The artist is regarded as one of the most original abstract painters active in Prague in the decades after the Second World War.
Prague had been a centre of Surrealist art since the 1920s, but in the late 1960s artists like Medek began to move away from an overtly figurative style. He developed a more inscrutable aesthetic, evinced in the current work, where anxious imagery and a sense of anonymity and dislocation gave undertones of the political climate under Communist rule.
Signed and dated ’69, the 22 x 14in (56 x 37cm) pen and ink wash and gouache has a dedication in English to Mr and Mrs Eli Wallitt who acquired it directly from the artist in the year it was painted.
Estimated at £1000-1200, it drew plenty of interest and was knocked down to a private Czech buyer at £15,000. While Medek’s paintings can fetch six-figure and even seven-figure sums, this sum appears to be the highest for a work on paper at auction (source: Artprice by Artmarket).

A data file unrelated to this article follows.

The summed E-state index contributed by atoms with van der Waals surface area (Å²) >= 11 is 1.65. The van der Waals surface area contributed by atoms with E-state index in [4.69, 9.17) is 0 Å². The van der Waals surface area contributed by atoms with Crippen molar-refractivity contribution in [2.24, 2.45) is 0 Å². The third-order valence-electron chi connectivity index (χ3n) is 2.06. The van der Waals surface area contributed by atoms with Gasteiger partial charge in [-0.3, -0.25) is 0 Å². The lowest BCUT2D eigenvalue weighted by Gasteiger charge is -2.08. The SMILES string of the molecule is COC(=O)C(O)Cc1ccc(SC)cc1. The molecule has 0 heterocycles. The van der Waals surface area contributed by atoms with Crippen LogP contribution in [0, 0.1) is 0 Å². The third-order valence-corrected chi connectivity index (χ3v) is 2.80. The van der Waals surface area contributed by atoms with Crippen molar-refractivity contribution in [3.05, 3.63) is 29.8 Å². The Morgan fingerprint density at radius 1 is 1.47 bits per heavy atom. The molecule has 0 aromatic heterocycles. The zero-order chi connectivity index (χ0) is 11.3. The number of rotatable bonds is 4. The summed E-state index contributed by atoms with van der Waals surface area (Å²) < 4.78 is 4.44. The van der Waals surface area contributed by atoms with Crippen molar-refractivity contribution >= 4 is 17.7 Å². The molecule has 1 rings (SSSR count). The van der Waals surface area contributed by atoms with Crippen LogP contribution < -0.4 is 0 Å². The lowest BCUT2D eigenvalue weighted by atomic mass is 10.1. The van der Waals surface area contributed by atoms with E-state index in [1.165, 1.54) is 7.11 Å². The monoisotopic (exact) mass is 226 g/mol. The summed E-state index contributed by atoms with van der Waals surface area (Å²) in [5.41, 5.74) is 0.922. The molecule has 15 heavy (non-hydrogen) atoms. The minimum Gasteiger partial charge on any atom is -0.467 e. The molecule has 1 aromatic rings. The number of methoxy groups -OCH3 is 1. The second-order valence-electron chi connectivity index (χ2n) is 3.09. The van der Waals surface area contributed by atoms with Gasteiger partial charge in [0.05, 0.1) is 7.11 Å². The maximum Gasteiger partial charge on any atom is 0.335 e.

A popular contemporary work further down the price-scale was an acrylic and polymer on paper by New Zealand painter Max Gimblett (b.1935).
Titled How many times for your sake have I gone down to the dragon’s cave, it was signed and dated 1987 and was a trademark piece of abstraction by the artist whose work is represented in galleries including the Solomon R. Guggenheim in New York, and the National Gallery of Art of Australia.
Estimated at £500-700, it was knocked down at £1600 to an Australian buyer.